Autographs of stars and athletes can increase an item's value. But is collecting signed memorabilia a good investment or just a fun hobby?
Updated Mar 18, 2023
Many companies on MoneyMade advertise with us. Opinions are our own, but compensation and in-depth research determine where and how companies may appear.
How much would you pay for the signature of a famous person? What about $9.8 million? That’s how much a book owned and signed by George Washington sold for in 2012, while the signed baseball bat used by Babe Ruth to hit the first home run in the old Yankees stadium sold for $1.265 million in 2004.
Though not everyone’s John Hancock is worth millions, music items, movie props, sports memorabilia, and even regular items can be worth more if they're signed by a celeb. As interest in collectibles increases, investors are turning to signed memorabilia as an asset class.
Get your fountain pens and ink wells out because we're taking a deep look at what makes signed memorabilia a good investment.
Memorabilia and collectibles can often get confused with each other, but they're very different. If you want to invest in signed memorabilia, it’s essential to make sure you understand the difference between the two.
Collectibles are usually items purchased for their rarity or popularity. Some examples of collectibles include baseball cards, coins, vintage Birkin bags, and antiques. In many cases, they're worth a lot more than their initial worth, which is one reason why collectibles have become an increasingly popular alternative asset class among investors.
Memorabilia, on the other hand, is kept because it has sentimental value or is associated with an important event or person. It is often kept in museums for its historical value or collected by investors or fanatics in hopes that it increases in value.
Chart tracking sale prices of assets similar to '86 Macintosh Plus signed by Steves Jobs and team from Dec. 2013 to Aug. 2021 (not adjusted for inflation).
Kim Kardashian, for example, caused a bit of a stir when she wore Marilyn Monroe’s famous happy birthday dress to the Met Gala in 2022. The dress is considered a historical American item, not just because Marilyn Monroe wore it, but because it was worn on May 19, 1962 when she famously sang Happy Birthday to President John F. Kennedy at Madison Square Garden.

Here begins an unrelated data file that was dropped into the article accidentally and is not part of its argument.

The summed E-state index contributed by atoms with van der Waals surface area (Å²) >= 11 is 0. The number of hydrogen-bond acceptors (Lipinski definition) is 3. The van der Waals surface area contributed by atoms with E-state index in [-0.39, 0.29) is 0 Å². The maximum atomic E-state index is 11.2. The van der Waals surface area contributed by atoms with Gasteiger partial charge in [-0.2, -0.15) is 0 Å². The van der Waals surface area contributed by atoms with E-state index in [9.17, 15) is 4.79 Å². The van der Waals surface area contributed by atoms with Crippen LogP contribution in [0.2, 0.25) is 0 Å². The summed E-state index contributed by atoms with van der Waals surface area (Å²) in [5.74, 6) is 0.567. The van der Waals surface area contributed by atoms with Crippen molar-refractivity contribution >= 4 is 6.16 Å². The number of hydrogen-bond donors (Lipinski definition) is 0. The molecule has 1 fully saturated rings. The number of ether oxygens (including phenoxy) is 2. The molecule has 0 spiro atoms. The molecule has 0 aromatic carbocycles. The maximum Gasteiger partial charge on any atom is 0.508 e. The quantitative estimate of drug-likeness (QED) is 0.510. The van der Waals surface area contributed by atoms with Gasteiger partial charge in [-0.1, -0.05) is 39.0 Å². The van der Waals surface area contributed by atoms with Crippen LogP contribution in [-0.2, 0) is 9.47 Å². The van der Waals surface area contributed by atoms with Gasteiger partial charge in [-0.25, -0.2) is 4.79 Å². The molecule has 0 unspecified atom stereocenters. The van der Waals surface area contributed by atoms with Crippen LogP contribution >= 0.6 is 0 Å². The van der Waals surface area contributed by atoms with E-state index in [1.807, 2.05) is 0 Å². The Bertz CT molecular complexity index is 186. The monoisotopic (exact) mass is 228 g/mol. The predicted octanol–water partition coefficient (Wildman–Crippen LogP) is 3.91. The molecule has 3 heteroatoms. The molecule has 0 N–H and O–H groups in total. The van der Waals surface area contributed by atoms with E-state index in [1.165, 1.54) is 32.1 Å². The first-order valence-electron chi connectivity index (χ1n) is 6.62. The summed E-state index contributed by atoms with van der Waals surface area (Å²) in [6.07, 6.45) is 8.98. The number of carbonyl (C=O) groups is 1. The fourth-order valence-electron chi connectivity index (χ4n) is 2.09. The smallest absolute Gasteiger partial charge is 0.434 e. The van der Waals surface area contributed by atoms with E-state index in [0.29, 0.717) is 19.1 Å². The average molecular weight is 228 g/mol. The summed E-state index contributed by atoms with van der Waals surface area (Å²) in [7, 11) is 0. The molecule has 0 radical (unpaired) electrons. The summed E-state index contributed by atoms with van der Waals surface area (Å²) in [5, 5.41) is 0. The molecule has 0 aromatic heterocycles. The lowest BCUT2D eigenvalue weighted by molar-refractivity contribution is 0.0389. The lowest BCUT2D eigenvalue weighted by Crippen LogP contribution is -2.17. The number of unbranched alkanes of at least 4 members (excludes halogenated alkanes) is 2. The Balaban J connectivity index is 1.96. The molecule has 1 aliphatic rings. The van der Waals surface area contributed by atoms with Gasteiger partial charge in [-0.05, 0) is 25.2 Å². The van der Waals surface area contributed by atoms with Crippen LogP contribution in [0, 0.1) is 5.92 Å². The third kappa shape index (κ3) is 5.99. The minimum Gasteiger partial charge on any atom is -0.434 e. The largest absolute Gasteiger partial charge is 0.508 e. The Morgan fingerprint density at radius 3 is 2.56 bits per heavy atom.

While not all memorabilia is signed, a signature can often increase its value or even cause it to become memorabilia, such as the first issue of Macworld that was signed by Steve Jobs that fetched $47,775 in 2018.
Signed memorabilia can go for thousands or even millions, depending on the item signed and who signed it. A Michael Jordan signed shoe is likely to go for more than a shoe that was signed by an athlete from a minor league team. Game-used gear can go for even more—a Michael Jordan rookie game-worn and signed Air Jordans sold for $55,200 in 2019.
Other sports memorabilia that has an autograph can also be valuable. A baseball signed by Babe Ruth sold for $180,000 in 2017, while a similar baseball also signed by Babe Ruth went for $77,675 in 2013.
Chart tracking sale prices of assets similar to '68 Willie Mays game-used and signed bat from Aug 2006 to Feb. 2022 (not adjusted for inflation).
Sports memorabilia aren't the only thing that gains value if it’s been autographed. A signed copy of the Beatles’ Sgt. Pepper’s Lonely Hearts Club Band album sold for a record $290,500 in 2013, while a guitar signed by several high-profile musicians, including Jimmy Page, Eric Clapton, Mick Jagger, and Sting, sold for $2.8 million in 2005 for a fundraiser to help tsunami victims.
Chart tracking sale prices of assets similar to The Beatles signed 'Love Me Do' single from May 1995 to March 2022 (not adjusted for inflation).